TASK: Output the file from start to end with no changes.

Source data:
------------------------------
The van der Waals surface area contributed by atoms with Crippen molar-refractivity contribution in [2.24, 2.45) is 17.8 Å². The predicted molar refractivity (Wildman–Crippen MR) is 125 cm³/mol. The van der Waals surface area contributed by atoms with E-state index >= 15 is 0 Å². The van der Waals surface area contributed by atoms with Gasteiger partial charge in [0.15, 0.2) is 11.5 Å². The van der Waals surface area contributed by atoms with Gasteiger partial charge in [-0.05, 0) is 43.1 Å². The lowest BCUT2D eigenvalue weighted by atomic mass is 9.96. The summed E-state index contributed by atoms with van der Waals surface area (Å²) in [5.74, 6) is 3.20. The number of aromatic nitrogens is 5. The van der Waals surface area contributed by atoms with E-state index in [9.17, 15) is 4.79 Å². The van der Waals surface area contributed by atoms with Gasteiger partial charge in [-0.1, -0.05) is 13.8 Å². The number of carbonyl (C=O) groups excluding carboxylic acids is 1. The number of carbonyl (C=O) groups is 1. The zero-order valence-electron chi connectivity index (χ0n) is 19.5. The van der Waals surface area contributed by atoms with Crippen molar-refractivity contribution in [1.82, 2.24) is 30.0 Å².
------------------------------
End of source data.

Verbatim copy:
The van der Waals surface area contributed by atoms with Crippen molar-refractivity contribution in [2.24, 2.45) is 17.8 Å². The predicted molar refractivity (Wildman–Crippen MR) is 125 cm³/mol. The van der Waals surface area contributed by atoms with E-state index >= 15 is 0 Å². The van der Waals surface area contributed by atoms with Gasteiger partial charge in [0.15, 0.2) is 11.5 Å². The van der Waals surface area contributed by atoms with Gasteiger partial charge in [-0.05, 0) is 43.1 Å². The lowest BCUT2D eigenvalue weighted by atomic mass is 9.96. The summed E-state index contributed by atoms with van der Waals surface area (Å²) in [5.74, 6) is 3.20. The number of aromatic nitrogens is 5. The van der Waals surface area contributed by atoms with E-state index in [9.17, 15) is 4.79 Å². The van der Waals surface area contributed by atoms with Gasteiger partial charge in [-0.1, -0.05) is 13.8 Å². The number of carbonyl (C=O) groups excluding carboxylic acids is 1. The number of carbonyl (C=O) groups is 1. The zero-order valence-electron chi connectivity index (χ0n) is 19.5. The van der Waals surface area contributed by atoms with Crippen molar-refractivity contribution in [1.82, 2.24) is 30.0 Å².